or

    if(myObject != null) {
        //snip some code
    }
    

    (Depending on your preference. I prefer the former so you don't end with with if statement pyramids).

    instead of:

    try {
        myObject.doStuff()
    } catch (Exception e) {
        //do nothing
    }
    

    Which was his preferred method.


  • Winner of the 2016 Presidential Election

    @lucas1 said in Juniors on side projects say the darndest things...:

    Using them to catch NullReference exception

    If that exception ever gets thrown in your code, that's a bug. Simple as that. Catching that exception type is just plain wrong.



  • @Groaner said in Juniors on side projects say the darndest things...:

    I mean, I have this method that takes 33 parameters..."

    I have a coworker who likes to take a class that's nothing but a holder for a couple of dozen pieces of data and give it a constructor that takes every single one of those fields. Then he writes code calling it and when I have to work with that code I waste hours deciphering which of the ten different parameters with the same datatype is which.

    Then we need to include another piece of data in this object and he updates the constructor to include it, and everything he's written breaks.

    Yes, I know it takes a bit more typing and quite a few more lines to call object.setFoo(); object.setBar(); object.setWhatjamacallit() a couple of dozen times, but I promise you'll like it if you try.



  • @cartman82 said in Juniors on side projects say the darndest things...:

    @Groaner Sounds like your company is TRWTF for giving a potentially real project to a junior and then not giving him any guidance or mentor.

    We were small. His boss was a C-suiter and barely had time to help mentor with their core business. Notwithstanding that Lenny was probably the Unity expert at the company at that point.

    The best possible outcome would be that the project fails.

    This is what eventually happened, but not necessarily because of the junior. He quit in an amusing fit of rage several months later for unrelated reasons.



  • @CarrieVS It depends. In C++ is is highly discouraged to create an instance of an object in an invalid or incomplete state, whether or not you place it into a valid state later. If constructing the object leaves it in a valid state, then calling setters like that afterward is fine. I think this can apply to most other languages too (maybe even C).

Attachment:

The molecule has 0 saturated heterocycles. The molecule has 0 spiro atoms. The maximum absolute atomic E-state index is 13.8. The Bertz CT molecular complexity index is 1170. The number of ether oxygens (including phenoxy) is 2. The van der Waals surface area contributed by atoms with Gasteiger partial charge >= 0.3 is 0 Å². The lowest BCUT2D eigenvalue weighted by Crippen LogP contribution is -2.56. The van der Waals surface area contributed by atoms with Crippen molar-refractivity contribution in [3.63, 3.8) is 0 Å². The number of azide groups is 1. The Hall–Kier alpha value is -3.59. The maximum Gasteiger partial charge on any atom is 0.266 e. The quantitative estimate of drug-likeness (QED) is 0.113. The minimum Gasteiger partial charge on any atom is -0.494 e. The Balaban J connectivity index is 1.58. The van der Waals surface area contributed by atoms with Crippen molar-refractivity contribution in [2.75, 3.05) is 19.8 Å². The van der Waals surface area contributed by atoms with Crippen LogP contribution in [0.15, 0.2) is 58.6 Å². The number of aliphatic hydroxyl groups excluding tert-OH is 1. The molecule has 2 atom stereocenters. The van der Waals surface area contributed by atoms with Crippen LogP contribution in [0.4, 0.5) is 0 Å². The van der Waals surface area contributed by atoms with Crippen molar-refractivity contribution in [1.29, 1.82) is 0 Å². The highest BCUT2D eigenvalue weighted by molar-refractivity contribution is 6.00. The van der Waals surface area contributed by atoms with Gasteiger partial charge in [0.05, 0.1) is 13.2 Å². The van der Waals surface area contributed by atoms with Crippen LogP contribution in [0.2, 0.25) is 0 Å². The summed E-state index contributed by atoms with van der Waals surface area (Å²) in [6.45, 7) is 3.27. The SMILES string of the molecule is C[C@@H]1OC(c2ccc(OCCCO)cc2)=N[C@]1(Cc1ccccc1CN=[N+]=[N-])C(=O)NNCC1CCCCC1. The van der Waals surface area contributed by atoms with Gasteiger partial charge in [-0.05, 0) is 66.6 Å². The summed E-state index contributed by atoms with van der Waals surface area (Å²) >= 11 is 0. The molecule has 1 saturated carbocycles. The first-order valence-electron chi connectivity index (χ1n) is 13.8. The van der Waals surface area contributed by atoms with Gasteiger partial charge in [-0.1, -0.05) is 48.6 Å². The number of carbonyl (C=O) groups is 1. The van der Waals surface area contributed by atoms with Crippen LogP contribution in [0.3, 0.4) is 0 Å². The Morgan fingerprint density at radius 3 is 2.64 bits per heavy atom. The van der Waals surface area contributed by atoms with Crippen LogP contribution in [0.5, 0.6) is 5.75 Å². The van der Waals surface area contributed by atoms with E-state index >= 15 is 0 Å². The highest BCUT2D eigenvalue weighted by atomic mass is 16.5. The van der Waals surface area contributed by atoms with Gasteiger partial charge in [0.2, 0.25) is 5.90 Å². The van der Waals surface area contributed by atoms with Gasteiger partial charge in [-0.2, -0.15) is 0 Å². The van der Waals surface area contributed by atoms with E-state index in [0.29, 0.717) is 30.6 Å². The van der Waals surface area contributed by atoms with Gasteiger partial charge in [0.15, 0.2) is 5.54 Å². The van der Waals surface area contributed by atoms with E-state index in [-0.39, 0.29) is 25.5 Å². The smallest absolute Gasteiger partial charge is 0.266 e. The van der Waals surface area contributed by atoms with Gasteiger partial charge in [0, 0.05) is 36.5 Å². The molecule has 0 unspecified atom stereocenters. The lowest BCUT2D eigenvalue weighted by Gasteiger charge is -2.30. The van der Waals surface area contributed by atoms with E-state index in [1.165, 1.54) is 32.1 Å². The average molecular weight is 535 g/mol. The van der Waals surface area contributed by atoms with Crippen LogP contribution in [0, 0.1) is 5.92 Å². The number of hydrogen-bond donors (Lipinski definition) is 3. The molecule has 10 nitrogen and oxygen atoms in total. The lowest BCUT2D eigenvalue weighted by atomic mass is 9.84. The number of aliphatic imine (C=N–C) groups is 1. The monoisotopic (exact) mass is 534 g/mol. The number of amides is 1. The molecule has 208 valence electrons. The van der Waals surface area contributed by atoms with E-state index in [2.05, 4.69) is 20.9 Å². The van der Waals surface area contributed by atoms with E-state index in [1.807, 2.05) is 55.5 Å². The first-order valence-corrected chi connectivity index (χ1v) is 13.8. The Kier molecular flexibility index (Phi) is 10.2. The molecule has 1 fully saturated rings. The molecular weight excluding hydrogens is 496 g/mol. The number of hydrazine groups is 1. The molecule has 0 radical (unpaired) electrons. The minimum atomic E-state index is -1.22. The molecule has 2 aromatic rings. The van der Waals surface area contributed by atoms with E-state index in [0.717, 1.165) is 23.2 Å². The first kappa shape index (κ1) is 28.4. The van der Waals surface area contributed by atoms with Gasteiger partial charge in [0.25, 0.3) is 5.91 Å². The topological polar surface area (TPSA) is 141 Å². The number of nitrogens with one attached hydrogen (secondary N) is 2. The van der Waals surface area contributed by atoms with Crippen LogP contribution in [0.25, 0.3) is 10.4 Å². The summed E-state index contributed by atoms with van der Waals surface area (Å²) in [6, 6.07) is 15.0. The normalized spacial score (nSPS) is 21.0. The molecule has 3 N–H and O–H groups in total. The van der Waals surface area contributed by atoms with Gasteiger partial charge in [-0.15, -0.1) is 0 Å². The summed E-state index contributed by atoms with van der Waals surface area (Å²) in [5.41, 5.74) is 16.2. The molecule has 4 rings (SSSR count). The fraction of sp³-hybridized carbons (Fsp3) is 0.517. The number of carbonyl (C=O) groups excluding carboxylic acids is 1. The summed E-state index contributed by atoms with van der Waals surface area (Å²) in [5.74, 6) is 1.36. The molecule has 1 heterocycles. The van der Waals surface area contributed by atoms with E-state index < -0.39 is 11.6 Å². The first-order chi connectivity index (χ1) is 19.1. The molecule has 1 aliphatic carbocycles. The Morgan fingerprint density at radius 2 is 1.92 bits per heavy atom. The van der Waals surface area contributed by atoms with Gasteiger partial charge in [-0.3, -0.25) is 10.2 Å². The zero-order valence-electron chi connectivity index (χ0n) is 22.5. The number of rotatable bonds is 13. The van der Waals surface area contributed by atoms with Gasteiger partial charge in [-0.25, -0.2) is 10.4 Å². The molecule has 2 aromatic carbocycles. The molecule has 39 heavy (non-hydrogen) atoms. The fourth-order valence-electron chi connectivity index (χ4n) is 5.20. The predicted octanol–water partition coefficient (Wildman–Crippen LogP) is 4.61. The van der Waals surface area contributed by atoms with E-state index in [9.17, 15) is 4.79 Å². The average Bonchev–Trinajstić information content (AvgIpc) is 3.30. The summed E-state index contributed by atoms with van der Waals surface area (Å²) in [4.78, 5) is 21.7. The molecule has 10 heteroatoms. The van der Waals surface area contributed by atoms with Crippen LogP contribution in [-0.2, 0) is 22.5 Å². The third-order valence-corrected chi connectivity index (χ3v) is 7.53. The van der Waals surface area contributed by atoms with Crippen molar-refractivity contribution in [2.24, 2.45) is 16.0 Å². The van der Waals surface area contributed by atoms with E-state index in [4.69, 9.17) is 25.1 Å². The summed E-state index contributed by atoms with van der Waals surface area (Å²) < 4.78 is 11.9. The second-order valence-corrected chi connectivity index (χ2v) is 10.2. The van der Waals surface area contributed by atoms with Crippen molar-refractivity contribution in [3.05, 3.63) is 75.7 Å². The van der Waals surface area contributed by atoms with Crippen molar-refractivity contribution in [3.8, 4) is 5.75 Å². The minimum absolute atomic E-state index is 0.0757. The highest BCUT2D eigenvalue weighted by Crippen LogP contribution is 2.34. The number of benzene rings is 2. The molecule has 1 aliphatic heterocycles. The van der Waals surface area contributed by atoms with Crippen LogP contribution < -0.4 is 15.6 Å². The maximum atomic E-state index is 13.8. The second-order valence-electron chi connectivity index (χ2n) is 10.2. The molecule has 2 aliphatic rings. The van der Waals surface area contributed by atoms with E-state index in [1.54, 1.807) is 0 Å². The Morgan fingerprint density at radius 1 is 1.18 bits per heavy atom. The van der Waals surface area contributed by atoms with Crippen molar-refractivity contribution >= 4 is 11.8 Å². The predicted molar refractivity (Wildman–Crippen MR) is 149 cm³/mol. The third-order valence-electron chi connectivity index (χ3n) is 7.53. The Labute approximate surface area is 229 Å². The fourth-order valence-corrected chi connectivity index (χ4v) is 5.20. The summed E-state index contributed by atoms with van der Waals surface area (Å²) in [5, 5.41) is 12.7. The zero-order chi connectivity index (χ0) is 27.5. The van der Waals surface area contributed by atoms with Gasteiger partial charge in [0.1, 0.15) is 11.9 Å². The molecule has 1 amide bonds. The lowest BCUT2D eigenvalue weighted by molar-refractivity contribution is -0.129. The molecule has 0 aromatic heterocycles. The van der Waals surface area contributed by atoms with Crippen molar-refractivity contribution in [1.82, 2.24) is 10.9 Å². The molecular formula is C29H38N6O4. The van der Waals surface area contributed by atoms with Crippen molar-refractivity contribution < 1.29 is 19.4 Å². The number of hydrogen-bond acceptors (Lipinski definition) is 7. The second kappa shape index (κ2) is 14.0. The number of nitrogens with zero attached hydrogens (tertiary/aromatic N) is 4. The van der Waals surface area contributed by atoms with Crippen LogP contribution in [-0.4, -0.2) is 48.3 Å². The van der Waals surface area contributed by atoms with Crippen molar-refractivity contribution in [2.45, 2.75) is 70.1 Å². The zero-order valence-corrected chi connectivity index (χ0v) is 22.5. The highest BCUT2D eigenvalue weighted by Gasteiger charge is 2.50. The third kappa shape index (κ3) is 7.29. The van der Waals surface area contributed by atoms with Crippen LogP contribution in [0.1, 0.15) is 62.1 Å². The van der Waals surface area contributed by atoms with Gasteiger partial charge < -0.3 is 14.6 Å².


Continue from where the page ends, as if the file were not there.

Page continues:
In the rare event you need a lot of variables to be passed to the constructor, I think this is why chain builders were made. But I'd say it's a code smell to have enormous objects that need many variables in order to be constructed in a valid state.



  • This post is deleted!

  • BINNED

    @lucas1 said in Juniors on side projects say the darndest things...:

    Not everything has to be fucked. I was the most annoyed with the chap and my co-workers complained about his lack of work ethic before I complained about the fact he was an idiot.

    On Exceptions: I use Exceptions in my code where appropriate or at least try to. Using them to catch NullReference exception which is much more expensive than checking whether a value isn't null.

    if (myObject == null) return;
    

    Ok so you plain ignore it

    //snip some code using myObject

    
    or
    
    

    if(myObject != null) {
    //snip some code
    }

    
    (Depending on your preference. I prefer the former so you don't end with with if statement pyramids).
    
    

    Are you afraid of if-statements? as well as throwing exceptions? Ok, welcome to C, use goto

    instead of:

    try {
        myObject.doStuff()
    } catch (Exception e) {
        //do nothing
    }
    

    Which was his preferred method.

    My preferred method is

    myObject.doStuff()
    

    If it is null let the program crash and the world end with a nice stack trace



  • @dse said in Juniors on side projects say the darndest things...:

    My preferred method is

    myObject.doStuff() //myObject can't be null
    

    FTFY.

    Wishful Error Handling pattern: every call is accompanied with its preconditions stated in a comment.



  • @Maciejasjmj I suppose you would also write xpos += xvel; //neither xpos nor xvel can be NaN?


  • BINNED

    @Maciejasjmj Documentation is good, it shows you are senior.
    I prefer if it goes to the method's documentation for doxygen, but for something like can't be null? No, it should be perhaps documented at the module or project-level because otherwise all of my methods will need to mention this rather obvious requirement.


  • Winner of the 2016 Presidential Election

    @asdf said in Juniors on side projects say the darndest things...:

    @lucas1 said in Juniors on side projects say the darndest things...:

    Using them to catch NullReference exception

    If that exception ever gets thrown in your code, that's a bug. Simple as that. Catching that exception type is just plain wrong.

    I..... may have consciously written that line of code to avoid like 30 if(var==null) return false; checks on variables......

    (Null was unrecoverable but didn't deserve to bring down the whole call stack if it happened...)

    My only excuse is that I was surrounded by :wtf: and had little time. And I did go back and fix it later!